Originally Posted by hopefulsuicide
And that's how I would hope they approach MOS.
I also think it helps when you make the world of the hero reflect our world - issues, social attitudes and trends, wars etc etc.
It all helps towards making us feel like this isn't just a fantasy about some hero called Superman and some town called Metropolis - but a fantasy about what it would be like if we had a hero like that in our world today.
The more I've thought about it, the more I've come to believe that the key to making a more "grounded" Superman, as it were, that might still be workable may run parallel to what Morrison is doing with "Action" right now...which is to say, referring back to the early Siegel and Shuster days of the character. Because, lower power levels notwithstanding, I think the manner in which Superman dealt with conflicts at that time and the reactions to him as portrayed in the comics of the time would synchronize rather well with how the real world of today would probably greet him; Lois Lane would probably genuinely be more awestruck-in-a-terrified-way than lovestruck the moment she sees him, the local newspaper would probably not take his existence seriously at first or at least would not be rushing to splash praise for his every deed on the front page of each edition, and the authorities would probably not welcome his "help" AT ALL. Which would add to the obstacles he would have to contend with and provide a bit more substance to temper all the CGI explosions and lens flares whoever would make such a film would doubtless be compelled to cram into it.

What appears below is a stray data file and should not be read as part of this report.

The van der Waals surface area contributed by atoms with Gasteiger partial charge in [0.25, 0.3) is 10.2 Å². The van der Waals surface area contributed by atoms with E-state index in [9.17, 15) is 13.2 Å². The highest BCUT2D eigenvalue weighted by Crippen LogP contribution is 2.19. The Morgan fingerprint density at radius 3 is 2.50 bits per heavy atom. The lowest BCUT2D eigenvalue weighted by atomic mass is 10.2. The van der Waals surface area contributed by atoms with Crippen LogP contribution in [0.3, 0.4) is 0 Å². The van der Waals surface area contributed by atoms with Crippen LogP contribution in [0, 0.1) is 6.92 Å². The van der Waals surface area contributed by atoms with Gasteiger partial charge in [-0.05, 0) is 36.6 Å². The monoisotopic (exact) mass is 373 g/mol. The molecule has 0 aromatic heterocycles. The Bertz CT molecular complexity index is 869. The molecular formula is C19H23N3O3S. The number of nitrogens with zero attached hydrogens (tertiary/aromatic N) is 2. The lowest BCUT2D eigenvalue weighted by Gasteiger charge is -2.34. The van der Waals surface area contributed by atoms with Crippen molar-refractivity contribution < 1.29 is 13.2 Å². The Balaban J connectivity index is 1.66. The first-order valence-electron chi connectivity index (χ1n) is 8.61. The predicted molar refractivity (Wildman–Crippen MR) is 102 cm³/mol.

That's not to say that I think such a film would limit what kind of problems you could have him face, though...I mean, yeah, at a certain point he should be facing threats that he and he alone, as Superman, must contend with and that the Metropolis Police Department would be able to do jack squat against. I think even alien threats could be made to work in a more "grounded" context...in fact, I think the more alien and potentially frightening you make a character like, say, Brainiac - as opposed to, say, a big green man in a purple suit with funny-looking nodes on his forehead - the more formidable an impression they're likely to leave on an audience that could just as easily have written off Superman as being able to handle anything you throw at him up to that point.
"My folks came to the U.S. as immigrants, aliens, and became citizens. I was born in Boston, a citizen, went to Hollywood and became an alien."